Todd Adamson is a long time lab rat turned professional photographer.  In his off hours from the studio he teaches graduate students how to do extremely complicated in vitro transcription assays at the University of Iowa.  Todd can be found all over the internet on his website, his photoblog, his twitter account, and facebook page.

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Guest Comment

i can appreciate the sentiment and critical impact of what the text describes, but is bad language really necessary? i have no doubt the words are valid, it's just that foul language makes it harder to discern for me anyways.

Todd Adamson

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Which words were "bad?"

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Todd Adamson said: Which words were "bad?"




Guest Comment

baker, that was funny.

that being said i guess foul language is a matter of opinion. to answer Todd, words such as dumbass, clusterfuck, bullshit, bat-shit to name a few, though that might be all of them.

granted the end of life as we know it is certainly something worthwhile to get worked up about. and maybe that is just the author's style. everyone can have their own opinion and act on most of them of course. personally i don't appreciate foul langauge with my morning tea. not saying the author is wrong or trying to belittle him or her by exercising their right to use such language mind you.

the main reason i bring it up is, as much as i agree with the content of the article, i wonder how many peoples' opinions could be swayed if not for the foul language. for example if i did not agree with the author, i might read up until the first "dumbass" and immediately stop reading, and think less and less about the author's position. meanwhile if the article were worded differently, you never know whose mind might have been changed.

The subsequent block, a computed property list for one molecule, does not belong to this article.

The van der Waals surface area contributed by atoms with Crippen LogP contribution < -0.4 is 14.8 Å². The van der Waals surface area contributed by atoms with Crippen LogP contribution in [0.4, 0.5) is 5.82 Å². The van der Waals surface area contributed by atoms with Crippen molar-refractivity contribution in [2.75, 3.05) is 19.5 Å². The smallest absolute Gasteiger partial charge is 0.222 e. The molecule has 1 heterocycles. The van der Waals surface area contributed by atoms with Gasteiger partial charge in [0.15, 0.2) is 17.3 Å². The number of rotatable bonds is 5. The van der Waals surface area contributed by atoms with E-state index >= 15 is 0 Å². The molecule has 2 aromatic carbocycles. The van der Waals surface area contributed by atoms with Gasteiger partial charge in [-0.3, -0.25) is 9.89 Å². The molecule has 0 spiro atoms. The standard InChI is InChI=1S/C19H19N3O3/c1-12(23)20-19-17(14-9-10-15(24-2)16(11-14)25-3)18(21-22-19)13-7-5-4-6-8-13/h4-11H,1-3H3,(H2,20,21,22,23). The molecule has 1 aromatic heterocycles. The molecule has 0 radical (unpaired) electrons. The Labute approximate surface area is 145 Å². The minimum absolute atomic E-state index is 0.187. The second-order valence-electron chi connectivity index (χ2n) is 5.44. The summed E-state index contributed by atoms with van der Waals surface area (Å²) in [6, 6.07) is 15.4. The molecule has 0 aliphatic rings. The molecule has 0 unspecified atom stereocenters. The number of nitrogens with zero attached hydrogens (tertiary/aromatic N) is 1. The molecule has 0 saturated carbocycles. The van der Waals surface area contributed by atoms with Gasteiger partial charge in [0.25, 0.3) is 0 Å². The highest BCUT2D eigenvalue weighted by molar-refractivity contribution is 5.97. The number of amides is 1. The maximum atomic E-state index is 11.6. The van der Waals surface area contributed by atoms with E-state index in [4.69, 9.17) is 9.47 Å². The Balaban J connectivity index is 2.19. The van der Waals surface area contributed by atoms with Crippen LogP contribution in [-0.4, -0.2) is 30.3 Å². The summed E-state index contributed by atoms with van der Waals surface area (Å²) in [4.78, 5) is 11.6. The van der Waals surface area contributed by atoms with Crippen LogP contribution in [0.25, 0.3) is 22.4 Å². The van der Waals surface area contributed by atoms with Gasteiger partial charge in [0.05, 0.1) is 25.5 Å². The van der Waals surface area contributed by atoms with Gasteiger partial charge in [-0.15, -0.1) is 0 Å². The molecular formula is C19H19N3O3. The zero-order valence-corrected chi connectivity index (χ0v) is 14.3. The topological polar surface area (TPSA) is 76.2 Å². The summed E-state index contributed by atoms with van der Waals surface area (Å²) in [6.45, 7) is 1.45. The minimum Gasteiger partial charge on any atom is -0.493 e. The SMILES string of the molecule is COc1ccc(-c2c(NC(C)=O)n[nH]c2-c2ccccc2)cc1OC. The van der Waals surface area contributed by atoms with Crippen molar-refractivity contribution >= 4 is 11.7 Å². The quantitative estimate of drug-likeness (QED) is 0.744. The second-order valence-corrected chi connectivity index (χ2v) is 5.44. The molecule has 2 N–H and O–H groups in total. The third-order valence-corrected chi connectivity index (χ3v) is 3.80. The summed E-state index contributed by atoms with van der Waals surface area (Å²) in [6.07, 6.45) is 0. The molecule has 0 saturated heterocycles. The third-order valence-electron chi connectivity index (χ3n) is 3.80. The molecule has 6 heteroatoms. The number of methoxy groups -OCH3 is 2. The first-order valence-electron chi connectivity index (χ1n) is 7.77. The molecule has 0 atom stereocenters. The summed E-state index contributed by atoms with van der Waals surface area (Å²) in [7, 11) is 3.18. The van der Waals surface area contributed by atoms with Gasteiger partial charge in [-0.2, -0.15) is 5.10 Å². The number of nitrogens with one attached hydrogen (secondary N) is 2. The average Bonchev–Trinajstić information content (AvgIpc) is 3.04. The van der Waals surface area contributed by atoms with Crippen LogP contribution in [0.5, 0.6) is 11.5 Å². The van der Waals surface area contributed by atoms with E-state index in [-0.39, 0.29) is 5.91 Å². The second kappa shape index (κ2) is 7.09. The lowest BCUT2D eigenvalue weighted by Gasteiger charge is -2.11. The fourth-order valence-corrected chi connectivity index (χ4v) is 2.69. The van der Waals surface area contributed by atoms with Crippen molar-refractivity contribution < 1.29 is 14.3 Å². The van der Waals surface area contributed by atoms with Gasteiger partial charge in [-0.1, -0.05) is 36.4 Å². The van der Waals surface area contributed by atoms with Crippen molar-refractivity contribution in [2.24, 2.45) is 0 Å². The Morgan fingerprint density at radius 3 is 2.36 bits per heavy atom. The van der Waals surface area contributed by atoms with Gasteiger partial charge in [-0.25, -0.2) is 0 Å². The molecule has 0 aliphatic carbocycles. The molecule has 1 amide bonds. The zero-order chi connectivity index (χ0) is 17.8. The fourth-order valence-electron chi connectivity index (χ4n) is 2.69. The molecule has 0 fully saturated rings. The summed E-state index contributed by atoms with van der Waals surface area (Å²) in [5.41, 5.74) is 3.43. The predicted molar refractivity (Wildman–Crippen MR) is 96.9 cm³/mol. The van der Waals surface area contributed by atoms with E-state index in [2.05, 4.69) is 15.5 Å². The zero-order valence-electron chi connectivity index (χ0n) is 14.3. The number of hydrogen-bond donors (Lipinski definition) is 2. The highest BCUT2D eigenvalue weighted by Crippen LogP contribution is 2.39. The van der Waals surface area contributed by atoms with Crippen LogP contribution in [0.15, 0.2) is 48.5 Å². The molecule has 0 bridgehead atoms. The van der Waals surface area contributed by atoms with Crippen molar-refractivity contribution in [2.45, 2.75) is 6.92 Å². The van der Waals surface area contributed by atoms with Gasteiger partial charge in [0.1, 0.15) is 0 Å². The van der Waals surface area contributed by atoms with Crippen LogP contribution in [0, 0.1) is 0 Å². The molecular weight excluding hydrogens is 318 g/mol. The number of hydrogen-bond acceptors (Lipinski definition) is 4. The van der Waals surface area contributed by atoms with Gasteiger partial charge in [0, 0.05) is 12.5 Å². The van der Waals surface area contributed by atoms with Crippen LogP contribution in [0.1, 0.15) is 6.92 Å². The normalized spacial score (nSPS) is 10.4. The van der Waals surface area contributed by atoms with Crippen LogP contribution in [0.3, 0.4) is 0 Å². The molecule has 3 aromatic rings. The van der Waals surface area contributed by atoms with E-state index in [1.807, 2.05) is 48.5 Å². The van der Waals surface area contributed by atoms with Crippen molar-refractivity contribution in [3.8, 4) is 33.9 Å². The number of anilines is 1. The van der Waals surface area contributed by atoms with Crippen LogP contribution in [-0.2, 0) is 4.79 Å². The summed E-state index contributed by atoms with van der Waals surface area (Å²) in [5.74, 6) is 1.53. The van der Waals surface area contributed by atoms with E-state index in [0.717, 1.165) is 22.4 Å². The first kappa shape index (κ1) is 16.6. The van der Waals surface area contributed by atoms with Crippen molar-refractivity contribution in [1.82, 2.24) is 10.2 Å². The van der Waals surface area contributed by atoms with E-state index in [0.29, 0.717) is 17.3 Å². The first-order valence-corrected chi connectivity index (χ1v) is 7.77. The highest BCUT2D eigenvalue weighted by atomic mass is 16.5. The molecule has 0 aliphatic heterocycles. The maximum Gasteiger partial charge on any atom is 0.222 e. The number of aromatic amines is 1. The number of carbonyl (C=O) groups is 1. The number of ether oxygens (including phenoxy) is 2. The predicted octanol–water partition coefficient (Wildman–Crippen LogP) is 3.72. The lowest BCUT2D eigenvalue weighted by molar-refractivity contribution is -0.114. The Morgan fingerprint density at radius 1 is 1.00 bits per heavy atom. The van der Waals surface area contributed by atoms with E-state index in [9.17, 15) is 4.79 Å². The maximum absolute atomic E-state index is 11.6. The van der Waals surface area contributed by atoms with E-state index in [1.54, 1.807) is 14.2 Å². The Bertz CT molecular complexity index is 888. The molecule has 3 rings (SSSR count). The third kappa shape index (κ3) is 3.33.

but what do i know, anyway? it's just an opinion i commented about. go forth and hold onto yours as dearly.


Guest Comment

As a homosexual scientist, I appreciate the position that you've described.  Logically, I can not argue with it.  However, I'm really struggling with the idea that I should live a closeted, if not persecuted life* to save the 98% of the population that doesn't have to put up with the shit that I put up with on a daily basis (50% of whom are actively supplying the aforementioned shit).  Am I that selfless?  I hope so; but I'm not sure that you can bet your life on it--fair warning.

*To preempt the inevitable comments that this will inspire: I understand that the alternative to such a loathsome life is death.  Patrick Henry beat me to the punch line.

Todd Adamson

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Phred, I appreciate the reply, and I LOL’d at Baker’s response as well.